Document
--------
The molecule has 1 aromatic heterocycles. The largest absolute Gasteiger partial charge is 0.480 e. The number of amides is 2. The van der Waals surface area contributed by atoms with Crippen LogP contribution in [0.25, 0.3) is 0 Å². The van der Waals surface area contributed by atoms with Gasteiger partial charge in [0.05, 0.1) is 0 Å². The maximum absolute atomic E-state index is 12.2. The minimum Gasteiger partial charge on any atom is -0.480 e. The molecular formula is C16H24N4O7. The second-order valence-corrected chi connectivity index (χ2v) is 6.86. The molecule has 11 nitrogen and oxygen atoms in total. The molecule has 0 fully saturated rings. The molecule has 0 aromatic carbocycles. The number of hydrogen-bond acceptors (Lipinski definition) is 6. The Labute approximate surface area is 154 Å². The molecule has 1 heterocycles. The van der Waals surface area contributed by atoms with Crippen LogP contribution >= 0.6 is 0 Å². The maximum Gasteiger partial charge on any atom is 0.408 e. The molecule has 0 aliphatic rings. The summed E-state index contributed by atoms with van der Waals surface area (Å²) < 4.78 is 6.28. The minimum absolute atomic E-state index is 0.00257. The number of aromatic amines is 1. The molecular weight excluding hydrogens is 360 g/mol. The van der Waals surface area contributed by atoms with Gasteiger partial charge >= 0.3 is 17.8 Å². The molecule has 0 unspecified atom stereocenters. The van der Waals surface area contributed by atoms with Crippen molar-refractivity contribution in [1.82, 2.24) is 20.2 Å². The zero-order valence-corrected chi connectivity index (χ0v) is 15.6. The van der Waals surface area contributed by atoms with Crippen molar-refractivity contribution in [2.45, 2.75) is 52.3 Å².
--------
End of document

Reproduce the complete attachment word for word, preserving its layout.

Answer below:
The molecule has 1 aromatic heterocycles. The largest absolute Gasteiger partial charge is 0.480 e. The number of amides is 2. The van der Waals surface area contributed by atoms with Crippen LogP contribution in [0.25, 0.3) is 0 Å². The van der Waals surface area contributed by atoms with Gasteiger partial charge in [0.05, 0.1) is 0 Å². The maximum absolute atomic E-state index is 12.2. The minimum Gasteiger partial charge on any atom is -0.480 e. The molecular formula is C16H24N4O7. The second-order valence-corrected chi connectivity index (χ2v) is 6.86. The molecule has 11 nitrogen and oxygen atoms in total. The molecule has 0 fully saturated rings. The molecule has 0 aromatic carbocycles. The number of hydrogen-bond acceptors (Lipinski definition) is 6. The Labute approximate surface area is 154 Å². The molecule has 1 heterocycles. The van der Waals surface area contributed by atoms with Crippen LogP contribution >= 0.6 is 0 Å². The maximum Gasteiger partial charge on any atom is 0.408 e. The molecule has 0 aliphatic rings. The summed E-state index contributed by atoms with van der Waals surface area (Å²) < 4.78 is 6.28. The minimum absolute atomic E-state index is 0.00257. The number of aromatic amines is 1. The molecular weight excluding hydrogens is 360 g/mol. The van der Waals surface area contributed by atoms with Gasteiger partial charge >= 0.3 is 17.8 Å². The molecule has 0 unspecified atom stereocenters. The van der Waals surface area contributed by atoms with Crippen molar-refractivity contribution in [1.82, 2.24) is 20.2 Å². The zero-order valence-corrected chi connectivity index (χ0v) is 15.6. The van der Waals surface area contributed by atoms with Crippen molar-refractivity contribution in [2.45, 2.75) is 52.3 Å².